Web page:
Digital estate planning is on the rise, and there are a number of applications available for those in Tennessee who are interested in creating and storing their estate plans online. At the same time, the media is full of stories of digital piracy, where personal information is stolen, bought and sold in the pursuit of identity theft and other crimes. Many people are wary of putting their personal planning documents in a digital format in a way that both protects their interests and also makes estate administration easier when the time comes to make use of those plans.
One thing to remember when creating an estate planning package that will be stored online is that many types of sensitive information do not need to be included in order for the plan to be successful. For example, there is no need to include credit card information in estate planning documents. If there is an account that has a balance, the credit card issuer is not going to play the role of wallflower. The family will quickly receive notices that will include a breakdown of the balance and any fees associated with the account. A simple list of the issuing party of open credit cards will suffice.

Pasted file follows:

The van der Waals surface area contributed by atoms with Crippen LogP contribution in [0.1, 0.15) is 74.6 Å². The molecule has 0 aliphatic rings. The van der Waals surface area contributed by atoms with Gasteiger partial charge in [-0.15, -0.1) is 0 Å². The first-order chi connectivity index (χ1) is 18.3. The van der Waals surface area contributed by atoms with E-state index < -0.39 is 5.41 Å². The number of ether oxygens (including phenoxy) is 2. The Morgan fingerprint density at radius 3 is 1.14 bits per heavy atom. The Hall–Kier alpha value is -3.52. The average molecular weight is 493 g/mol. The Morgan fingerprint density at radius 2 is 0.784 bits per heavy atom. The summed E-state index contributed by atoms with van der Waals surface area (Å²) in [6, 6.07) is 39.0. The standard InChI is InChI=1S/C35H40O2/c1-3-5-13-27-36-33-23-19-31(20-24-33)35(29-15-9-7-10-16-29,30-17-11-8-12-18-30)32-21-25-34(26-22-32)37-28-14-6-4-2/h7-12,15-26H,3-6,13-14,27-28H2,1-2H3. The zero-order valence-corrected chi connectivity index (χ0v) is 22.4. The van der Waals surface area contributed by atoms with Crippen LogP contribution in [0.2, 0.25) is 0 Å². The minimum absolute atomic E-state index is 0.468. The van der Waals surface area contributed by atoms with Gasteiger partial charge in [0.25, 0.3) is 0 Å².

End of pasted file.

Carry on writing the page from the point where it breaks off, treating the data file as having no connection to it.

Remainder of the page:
When it comes to bank accounts, a similar approach should be taken. It is enough to list the bank's name and perhaps the type of account. When the designated beneficiary approaches the bank, he or she will only have to provide identification to access the accounts. The account number is not required.
It is also possible to take a blended approach to estate administration. Some information can be stored in an online format, and other, more sensitive information can be kept in paper form and left with the Tennessee attorney handling the estate or with a trusted family member. This may be the best of both worlds, at least until digital estate planning has become so mainstream that there are robust security measures in place across the board.
Source: marketwatch.com, "Cybersecure Your Clients' Estate Planning Experience", Scott Huff, June 17, 2016